OZY on Big Ideas - OZY | A Modern Media Company


Because these top tech minds are making things faster + better + cooler.

By OZY Editors

Trains Better Than Planes

Driving traffic-clogged roads to Baltimore is no fun. Ditto taking a crowded shuttle from Washington, D.C., to New York. Which is why for the commuting masses, something tantalizing is in the air: a privately funded company’s vision to build a $10 billion, high-speed, magnetically propelled train that would cut travel between the nation’s capital and Baltimore to 15 minutes, about the time it takes to walk a dozen city blocks.

A New Spin on Computing

Superconducting supercomputing could be the holy grail for reducing power demand. When resistance is high, it takes more energy to get things done; the more resistance drops in a superconductor, the less energy you need to feed your supercomputer. Scientists have been striving to unlock the full potential of superconductivity for decades. The relatively new field of spintronics, meanwhile, has scientists working to harness the electron’s inherent spin to control electronic devices and enable faster processing. 

High-Tech Money in Korea

The startup bug is hitting Seoul. Korea’s risk-averse culture tends to discourage entrepreneurs by looking down on failure. In an interview with Forbes last year, Bom Kim, founder of Korean e-commerce site Coupang, summed up his country’s mindset this way: “You only start a company in Korea if you can’t find a decent job.” South Korean President Park Geun-hye wants to change that. She’s established a new government ministry to support the creation of new technologies and recently announced a government plan to invest $3.7 billion in early-stage companies. Those who matter most — entrepreneurs and private investors — applaud her efforts.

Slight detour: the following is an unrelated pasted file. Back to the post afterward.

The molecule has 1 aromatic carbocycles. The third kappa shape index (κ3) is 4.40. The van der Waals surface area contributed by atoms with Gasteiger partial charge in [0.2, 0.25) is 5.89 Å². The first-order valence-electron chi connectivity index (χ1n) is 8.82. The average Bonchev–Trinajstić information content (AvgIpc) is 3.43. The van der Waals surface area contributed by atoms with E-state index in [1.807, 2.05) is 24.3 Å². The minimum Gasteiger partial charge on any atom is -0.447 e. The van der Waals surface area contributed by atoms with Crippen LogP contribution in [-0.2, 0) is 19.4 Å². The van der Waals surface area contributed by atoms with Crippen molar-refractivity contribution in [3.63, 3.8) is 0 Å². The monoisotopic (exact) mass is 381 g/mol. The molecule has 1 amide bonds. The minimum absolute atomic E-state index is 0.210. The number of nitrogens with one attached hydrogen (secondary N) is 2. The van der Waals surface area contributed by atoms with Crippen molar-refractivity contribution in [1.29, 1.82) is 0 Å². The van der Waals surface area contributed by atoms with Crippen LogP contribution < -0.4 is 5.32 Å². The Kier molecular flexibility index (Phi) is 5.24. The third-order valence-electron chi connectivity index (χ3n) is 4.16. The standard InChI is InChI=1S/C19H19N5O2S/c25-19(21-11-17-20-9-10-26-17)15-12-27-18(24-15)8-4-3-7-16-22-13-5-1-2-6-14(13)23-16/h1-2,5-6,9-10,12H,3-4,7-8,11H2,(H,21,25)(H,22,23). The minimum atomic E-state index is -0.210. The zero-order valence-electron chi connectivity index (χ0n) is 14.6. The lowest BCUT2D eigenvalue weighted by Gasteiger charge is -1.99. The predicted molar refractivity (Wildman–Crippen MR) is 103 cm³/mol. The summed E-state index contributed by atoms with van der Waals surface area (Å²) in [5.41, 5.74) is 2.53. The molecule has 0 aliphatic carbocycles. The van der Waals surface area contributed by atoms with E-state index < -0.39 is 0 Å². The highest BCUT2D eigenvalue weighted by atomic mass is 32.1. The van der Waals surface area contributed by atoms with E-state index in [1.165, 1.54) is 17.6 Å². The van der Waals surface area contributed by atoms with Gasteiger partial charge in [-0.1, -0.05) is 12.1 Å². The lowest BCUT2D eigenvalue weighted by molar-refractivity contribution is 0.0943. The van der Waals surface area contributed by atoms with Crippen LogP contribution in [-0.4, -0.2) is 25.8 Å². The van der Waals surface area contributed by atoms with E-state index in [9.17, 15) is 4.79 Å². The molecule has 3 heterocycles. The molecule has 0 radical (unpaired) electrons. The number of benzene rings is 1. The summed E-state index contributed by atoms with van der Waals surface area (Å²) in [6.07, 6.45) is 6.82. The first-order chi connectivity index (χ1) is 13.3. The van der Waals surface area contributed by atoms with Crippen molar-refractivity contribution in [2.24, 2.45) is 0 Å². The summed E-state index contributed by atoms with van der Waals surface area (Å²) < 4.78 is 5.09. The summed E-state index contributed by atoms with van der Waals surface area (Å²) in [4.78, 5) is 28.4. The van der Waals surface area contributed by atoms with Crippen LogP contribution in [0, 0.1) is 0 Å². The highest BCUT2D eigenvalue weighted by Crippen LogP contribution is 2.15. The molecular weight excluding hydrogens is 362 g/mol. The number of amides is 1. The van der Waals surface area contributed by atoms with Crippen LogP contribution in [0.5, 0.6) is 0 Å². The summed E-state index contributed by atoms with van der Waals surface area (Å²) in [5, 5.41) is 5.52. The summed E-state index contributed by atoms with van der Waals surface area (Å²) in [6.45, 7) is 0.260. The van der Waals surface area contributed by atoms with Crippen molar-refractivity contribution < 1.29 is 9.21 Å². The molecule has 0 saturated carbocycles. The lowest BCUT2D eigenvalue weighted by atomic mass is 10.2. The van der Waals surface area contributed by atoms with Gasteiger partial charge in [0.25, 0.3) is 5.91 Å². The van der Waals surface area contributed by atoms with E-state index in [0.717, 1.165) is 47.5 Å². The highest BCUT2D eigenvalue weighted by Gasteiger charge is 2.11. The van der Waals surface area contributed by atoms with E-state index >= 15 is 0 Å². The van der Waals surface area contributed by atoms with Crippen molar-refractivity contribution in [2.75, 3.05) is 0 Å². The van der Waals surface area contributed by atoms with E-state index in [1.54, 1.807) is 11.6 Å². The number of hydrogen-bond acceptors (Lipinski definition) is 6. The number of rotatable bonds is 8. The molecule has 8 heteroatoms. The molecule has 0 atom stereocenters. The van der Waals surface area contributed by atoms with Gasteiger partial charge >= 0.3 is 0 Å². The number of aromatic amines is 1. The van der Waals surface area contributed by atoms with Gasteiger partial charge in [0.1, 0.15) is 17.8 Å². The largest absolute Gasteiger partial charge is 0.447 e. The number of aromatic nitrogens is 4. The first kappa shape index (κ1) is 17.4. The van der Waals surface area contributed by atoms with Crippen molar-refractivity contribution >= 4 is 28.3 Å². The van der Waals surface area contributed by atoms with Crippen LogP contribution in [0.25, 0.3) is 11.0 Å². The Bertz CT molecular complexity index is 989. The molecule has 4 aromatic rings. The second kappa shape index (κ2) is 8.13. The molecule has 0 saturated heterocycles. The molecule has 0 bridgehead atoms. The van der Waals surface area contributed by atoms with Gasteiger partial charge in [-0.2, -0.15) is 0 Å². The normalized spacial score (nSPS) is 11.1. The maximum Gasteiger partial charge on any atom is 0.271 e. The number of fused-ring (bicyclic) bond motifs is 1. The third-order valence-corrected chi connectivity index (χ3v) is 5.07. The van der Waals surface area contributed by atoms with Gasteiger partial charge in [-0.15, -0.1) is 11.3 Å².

Brazil’s Bet on Foreign Entrepreneurs

Could building on Brazil’s budding tech startup scene lift the nation back to the upper echelons? “Rio is becoming more friendly to startups as more people get excited about technology and technologists,” says Marmulstein. “Until recently, entrepreneurship in Brazil has been associated with failure. It’s only now that people are beginning to think it is socially acceptable and cool to be part of a startup.” Brazil’s middle-class market is ready for what startups have to offer, and the venture capital to get them going isn’t far behind.

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